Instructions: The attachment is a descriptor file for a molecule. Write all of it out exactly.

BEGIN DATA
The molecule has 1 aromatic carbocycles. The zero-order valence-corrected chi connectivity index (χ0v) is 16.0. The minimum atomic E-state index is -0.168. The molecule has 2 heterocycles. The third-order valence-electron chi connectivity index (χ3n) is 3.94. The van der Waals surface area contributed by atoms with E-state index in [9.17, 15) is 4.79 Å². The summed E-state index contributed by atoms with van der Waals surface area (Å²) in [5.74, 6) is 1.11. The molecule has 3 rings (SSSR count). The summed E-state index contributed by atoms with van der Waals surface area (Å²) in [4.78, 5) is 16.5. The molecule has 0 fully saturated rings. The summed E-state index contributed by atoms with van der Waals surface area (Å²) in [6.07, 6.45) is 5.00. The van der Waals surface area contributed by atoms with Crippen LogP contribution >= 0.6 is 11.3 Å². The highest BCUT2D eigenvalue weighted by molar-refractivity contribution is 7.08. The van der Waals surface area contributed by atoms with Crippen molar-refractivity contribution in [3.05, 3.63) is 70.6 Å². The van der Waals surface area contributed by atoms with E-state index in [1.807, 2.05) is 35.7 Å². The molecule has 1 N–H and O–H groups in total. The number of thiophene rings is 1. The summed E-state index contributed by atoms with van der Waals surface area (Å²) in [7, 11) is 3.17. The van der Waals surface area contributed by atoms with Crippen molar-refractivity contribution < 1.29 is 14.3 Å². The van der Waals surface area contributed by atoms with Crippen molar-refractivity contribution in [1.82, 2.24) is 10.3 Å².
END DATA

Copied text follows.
The molecule has 1 aromatic carbocycles. The zero-order valence-corrected chi connectivity index (χ0v) is 16.0. The minimum atomic E-state index is -0.168. The molecule has 2 heterocycles. The third-order valence-electron chi connectivity index (χ3n) is 3.94. The van der Waals surface area contributed by atoms with E-state index in [9.17, 15) is 4.79 Å². The summed E-state index contributed by atoms with van der Waals surface area (Å²) in [5.74, 6) is 1.11. The molecule has 3 rings (SSSR count). The summed E-state index contributed by atoms with van der Waals surface area (Å²) in [4.78, 5) is 16.5. The molecule has 0 fully saturated rings. The summed E-state index contributed by atoms with van der Waals surface area (Å²) in [6.07, 6.45) is 5.00. The van der Waals surface area contributed by atoms with Crippen LogP contribution >= 0.6 is 11.3 Å². The highest BCUT2D eigenvalue weighted by molar-refractivity contribution is 7.08. The van der Waals surface area contributed by atoms with Crippen molar-refractivity contribution in [3.05, 3.63) is 70.6 Å². The van der Waals surface area contributed by atoms with E-state index in [1.807, 2.05) is 35.7 Å². The molecule has 1 N–H and O–H groups in total. The number of thiophene rings is 1. The summed E-state index contributed by atoms with van der Waals surface area (Å²) in [7, 11) is 3.17. The van der Waals surface area contributed by atoms with Crippen molar-refractivity contribution < 1.29 is 14.3 Å². The van der Waals surface area contributed by atoms with Crippen molar-refractivity contribution in [1.82, 2.24) is 10.3 Å².